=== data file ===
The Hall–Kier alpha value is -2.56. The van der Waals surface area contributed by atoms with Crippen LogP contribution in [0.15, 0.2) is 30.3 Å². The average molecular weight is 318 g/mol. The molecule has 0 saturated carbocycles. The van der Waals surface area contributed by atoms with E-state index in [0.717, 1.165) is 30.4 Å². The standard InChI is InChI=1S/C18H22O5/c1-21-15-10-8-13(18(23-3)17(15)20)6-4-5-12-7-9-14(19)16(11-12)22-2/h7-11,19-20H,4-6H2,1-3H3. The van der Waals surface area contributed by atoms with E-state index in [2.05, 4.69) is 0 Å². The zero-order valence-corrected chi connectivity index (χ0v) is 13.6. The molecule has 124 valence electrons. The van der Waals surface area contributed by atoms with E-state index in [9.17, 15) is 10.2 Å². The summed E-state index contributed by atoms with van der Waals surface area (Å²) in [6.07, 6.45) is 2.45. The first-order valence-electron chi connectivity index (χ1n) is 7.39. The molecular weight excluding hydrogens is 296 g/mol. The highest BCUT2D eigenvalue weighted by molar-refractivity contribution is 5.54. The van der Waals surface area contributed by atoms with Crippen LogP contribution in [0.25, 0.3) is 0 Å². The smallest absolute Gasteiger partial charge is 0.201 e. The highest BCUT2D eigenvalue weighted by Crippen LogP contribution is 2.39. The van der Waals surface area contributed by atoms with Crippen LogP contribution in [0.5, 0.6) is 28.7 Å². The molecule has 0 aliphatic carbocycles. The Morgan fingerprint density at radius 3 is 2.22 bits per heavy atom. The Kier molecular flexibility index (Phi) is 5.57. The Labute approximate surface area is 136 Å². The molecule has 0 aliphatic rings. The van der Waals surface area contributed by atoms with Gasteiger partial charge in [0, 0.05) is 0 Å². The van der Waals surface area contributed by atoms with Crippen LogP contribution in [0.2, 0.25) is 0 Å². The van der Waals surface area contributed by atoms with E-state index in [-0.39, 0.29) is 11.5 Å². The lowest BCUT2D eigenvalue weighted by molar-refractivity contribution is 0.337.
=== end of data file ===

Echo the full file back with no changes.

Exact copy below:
The Hall–Kier alpha value is -2.56. The van der Waals surface area contributed by atoms with Crippen LogP contribution in [0.15, 0.2) is 30.3 Å². The average molecular weight is 318 g/mol. The molecule has 0 saturated carbocycles. The van der Waals surface area contributed by atoms with E-state index in [0.717, 1.165) is 30.4 Å². The standard InChI is InChI=1S/C18H22O5/c1-21-15-10-8-13(18(23-3)17(15)20)6-4-5-12-7-9-14(19)16(11-12)22-2/h7-11,19-20H,4-6H2,1-3H3. The van der Waals surface area contributed by atoms with E-state index in [2.05, 4.69) is 0 Å². The zero-order valence-corrected chi connectivity index (χ0v) is 13.6. The molecule has 124 valence electrons. The van der Waals surface area contributed by atoms with E-state index in [9.17, 15) is 10.2 Å². The summed E-state index contributed by atoms with van der Waals surface area (Å²) in [6.07, 6.45) is 2.45. The first-order valence-electron chi connectivity index (χ1n) is 7.39. The molecular weight excluding hydrogens is 296 g/mol. The highest BCUT2D eigenvalue weighted by molar-refractivity contribution is 5.54. The van der Waals surface area contributed by atoms with Crippen LogP contribution in [0.25, 0.3) is 0 Å². The smallest absolute Gasteiger partial charge is 0.201 e. The highest BCUT2D eigenvalue weighted by Crippen LogP contribution is 2.39. The van der Waals surface area contributed by atoms with Crippen LogP contribution in [0.5, 0.6) is 28.7 Å². The molecule has 0 aliphatic carbocycles. The Morgan fingerprint density at radius 3 is 2.22 bits per heavy atom. The Kier molecular flexibility index (Phi) is 5.57. The Labute approximate surface area is 136 Å². The molecule has 0 aliphatic rings. The van der Waals surface area contributed by atoms with Gasteiger partial charge in [0, 0.05) is 0 Å². The van der Waals surface area contributed by atoms with Crippen LogP contribution in [0.2, 0.25) is 0 Å². The van der Waals surface area contributed by atoms with E-state index in [-0.39, 0.29) is 11.5 Å². The lowest BCUT2D eigenvalue weighted by molar-refractivity contribution is 0.337.